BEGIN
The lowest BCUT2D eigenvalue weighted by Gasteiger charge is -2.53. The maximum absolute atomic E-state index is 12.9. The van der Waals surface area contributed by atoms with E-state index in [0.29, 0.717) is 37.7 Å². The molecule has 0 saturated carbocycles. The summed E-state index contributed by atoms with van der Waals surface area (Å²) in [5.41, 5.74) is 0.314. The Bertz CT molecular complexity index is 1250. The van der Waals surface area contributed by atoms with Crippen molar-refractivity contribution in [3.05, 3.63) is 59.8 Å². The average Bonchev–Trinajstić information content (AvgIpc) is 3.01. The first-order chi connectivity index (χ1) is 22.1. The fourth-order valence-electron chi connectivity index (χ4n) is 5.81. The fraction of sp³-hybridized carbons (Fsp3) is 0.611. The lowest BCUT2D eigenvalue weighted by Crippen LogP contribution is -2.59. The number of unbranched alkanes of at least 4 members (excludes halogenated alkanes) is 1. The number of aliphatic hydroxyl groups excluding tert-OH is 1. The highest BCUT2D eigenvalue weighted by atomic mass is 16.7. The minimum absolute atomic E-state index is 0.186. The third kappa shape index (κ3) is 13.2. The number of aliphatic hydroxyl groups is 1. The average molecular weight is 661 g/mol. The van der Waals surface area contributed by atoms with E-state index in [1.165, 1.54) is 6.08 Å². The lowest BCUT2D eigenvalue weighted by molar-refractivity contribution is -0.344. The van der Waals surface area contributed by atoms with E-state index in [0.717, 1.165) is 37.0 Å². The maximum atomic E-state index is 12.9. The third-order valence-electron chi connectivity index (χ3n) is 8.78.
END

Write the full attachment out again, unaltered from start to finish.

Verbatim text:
The lowest BCUT2D eigenvalue weighted by Gasteiger charge is -2.53. The maximum absolute atomic E-state index is 12.9. The van der Waals surface area contributed by atoms with E-state index in [0.29, 0.717) is 37.7 Å². The molecule has 0 saturated carbocycles. The summed E-state index contributed by atoms with van der Waals surface area (Å²) in [5.41, 5.74) is 0.314. The Bertz CT molecular complexity index is 1250. The van der Waals surface area contributed by atoms with Crippen molar-refractivity contribution in [3.05, 3.63) is 59.8 Å². The average Bonchev–Trinajstić information content (AvgIpc) is 3.01. The first-order chi connectivity index (χ1) is 22.1. The fourth-order valence-electron chi connectivity index (χ4n) is 5.81. The fraction of sp³-hybridized carbons (Fsp3) is 0.611. The lowest BCUT2D eigenvalue weighted by Crippen LogP contribution is -2.59. The number of unbranched alkanes of at least 4 members (excludes halogenated alkanes) is 1. The number of aliphatic hydroxyl groups excluding tert-OH is 1. The highest BCUT2D eigenvalue weighted by atomic mass is 16.7. The minimum absolute atomic E-state index is 0.186. The third kappa shape index (κ3) is 13.2. The number of aliphatic hydroxyl groups is 1. The average molecular weight is 661 g/mol. The van der Waals surface area contributed by atoms with E-state index in [1.165, 1.54) is 6.08 Å². The lowest BCUT2D eigenvalue weighted by molar-refractivity contribution is -0.344. The van der Waals surface area contributed by atoms with E-state index in [0.717, 1.165) is 37.0 Å². The maximum atomic E-state index is 12.9. The third-order valence-electron chi connectivity index (χ3n) is 8.78.